Lindy said...

I think a collect on behalf of Barak Obama might be more helpful.

susankay said...

I don't know whether this is/was the correct response altho I am inclined to trust the most intelligent person in Congress, Barney Frank.

The genesis of the $$ number doesn't surprize me. I sat in on a presentation to Ford Motor company by an actuary on what the required funding for their long term disability insurance should be. He demonstrated amazing mathematical expertise in deriving various factor to be applied to their resultant liability. And then a (blessed) client asked: "This original number that you started with. Where did it come from?"

And with geeky honesty he said: "Oh, I made that up"

RonF said...

Ask this question as well - where's the money coming from?

$700B worth of more taxes are not going to be raised this week. So it'll have to be borrowed. Sure, a bunch of it will be paid back, eventually, with interest, as the assets are disposed of. But it'll still have to be borrowed and you and I will be in debt to someone. Who's got this kind of money? The Chinese? The Middle Eastern oil states? After all, that's where our money's been going to buy oil and manufactured goods. And they'll get it back with interest. Another transfer of wealth, and this time for no productive reason.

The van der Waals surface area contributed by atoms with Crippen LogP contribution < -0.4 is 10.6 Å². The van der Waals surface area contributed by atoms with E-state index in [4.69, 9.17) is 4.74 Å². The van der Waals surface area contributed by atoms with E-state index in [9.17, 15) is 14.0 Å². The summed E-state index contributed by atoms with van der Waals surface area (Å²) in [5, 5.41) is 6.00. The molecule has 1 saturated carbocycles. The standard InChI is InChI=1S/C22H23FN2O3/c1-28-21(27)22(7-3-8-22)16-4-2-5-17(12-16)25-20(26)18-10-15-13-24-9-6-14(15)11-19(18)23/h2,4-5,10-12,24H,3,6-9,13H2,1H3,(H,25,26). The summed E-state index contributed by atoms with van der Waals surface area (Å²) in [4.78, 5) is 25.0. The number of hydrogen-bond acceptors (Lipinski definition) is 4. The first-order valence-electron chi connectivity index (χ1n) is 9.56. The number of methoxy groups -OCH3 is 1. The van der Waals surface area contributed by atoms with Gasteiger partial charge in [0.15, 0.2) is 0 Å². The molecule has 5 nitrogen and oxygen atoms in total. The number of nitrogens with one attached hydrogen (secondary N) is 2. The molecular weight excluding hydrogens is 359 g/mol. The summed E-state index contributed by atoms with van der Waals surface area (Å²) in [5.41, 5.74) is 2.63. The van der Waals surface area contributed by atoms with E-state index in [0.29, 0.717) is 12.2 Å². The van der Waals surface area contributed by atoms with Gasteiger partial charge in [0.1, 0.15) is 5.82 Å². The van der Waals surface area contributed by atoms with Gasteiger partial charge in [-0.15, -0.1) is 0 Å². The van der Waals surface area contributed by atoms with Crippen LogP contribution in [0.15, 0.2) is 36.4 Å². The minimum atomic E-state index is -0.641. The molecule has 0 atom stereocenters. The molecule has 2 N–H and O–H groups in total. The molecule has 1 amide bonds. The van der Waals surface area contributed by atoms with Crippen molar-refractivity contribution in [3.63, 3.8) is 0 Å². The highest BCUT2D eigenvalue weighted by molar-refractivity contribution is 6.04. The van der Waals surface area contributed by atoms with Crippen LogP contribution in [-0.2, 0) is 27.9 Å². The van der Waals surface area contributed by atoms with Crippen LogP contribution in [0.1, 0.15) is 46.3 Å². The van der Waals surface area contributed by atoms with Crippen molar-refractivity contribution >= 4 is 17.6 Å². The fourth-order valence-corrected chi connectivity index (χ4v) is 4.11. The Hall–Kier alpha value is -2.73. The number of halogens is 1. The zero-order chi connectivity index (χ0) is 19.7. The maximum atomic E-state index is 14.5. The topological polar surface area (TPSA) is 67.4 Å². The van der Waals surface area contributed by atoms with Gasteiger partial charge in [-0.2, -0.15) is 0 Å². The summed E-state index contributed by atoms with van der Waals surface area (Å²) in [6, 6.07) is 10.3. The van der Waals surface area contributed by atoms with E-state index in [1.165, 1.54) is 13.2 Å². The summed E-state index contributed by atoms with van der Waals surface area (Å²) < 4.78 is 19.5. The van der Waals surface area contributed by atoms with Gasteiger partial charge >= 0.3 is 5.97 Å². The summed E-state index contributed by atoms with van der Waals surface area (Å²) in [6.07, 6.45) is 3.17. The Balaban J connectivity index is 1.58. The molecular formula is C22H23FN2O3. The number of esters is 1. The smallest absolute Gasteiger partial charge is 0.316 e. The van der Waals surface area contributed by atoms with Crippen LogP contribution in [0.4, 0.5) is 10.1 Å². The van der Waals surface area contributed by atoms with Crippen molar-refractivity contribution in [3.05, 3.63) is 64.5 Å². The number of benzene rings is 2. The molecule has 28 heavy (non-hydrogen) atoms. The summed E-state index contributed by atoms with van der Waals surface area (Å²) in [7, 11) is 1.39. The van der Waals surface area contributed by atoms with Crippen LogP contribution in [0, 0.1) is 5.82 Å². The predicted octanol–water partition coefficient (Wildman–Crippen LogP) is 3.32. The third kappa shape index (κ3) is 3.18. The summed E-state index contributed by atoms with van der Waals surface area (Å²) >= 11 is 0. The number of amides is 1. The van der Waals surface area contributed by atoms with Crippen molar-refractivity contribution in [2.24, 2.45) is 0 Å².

Giving $700B to the same people whose actions led to this problem in the first place (and no party's hands are clean in this matter, neither the Democrats nor the Republicans) doesn't strike me as a particulary good idea.

As P. J. O'Rourke says, "Giving money and power to government is like giving whiskey and car keys to teenage boys."

RonF said...

In 2005 Rep. Barney Frank sat in hearings over a bill (that, as it happens, was co-sponsored by Sen. McCain in the Senate) that was intended to increase oversight into Fannie Mae in reaction to a Federal Government report that stated that Fannie Mae was overstating the value of it's assets (mortagages) in order to enable it's executives to qualify for their bonuses. Here's the New York Times quoting Barney Frank:

"''These two entities -- Fannie Mae and Freddie Mac -- are not facing any kind of financial crisis,'' said Representative Barney Frank of Massachusetts, the ranking Democrat on the Financial Services Committee. ''The more people exaggerate these problems, the more pressure there is on these companies, the less we will see in terms of affordable housing.''"

Real smart.

RonF said...

davidjustinlynch, why should you and I be required by the government to pay for teaching everyone in the country Spanish?

I could possibly see providing programs to teach non-English speakers English - but then such programs exist now, and in any case people have been able for years to learn English (such as my wife's Polish relatives) for years without any such funding.

Lindy said...

I'll tell you what, all you people go out and check the real worth of your investments. Today. Then tell me you think we should just let Wall Street collapse on itself.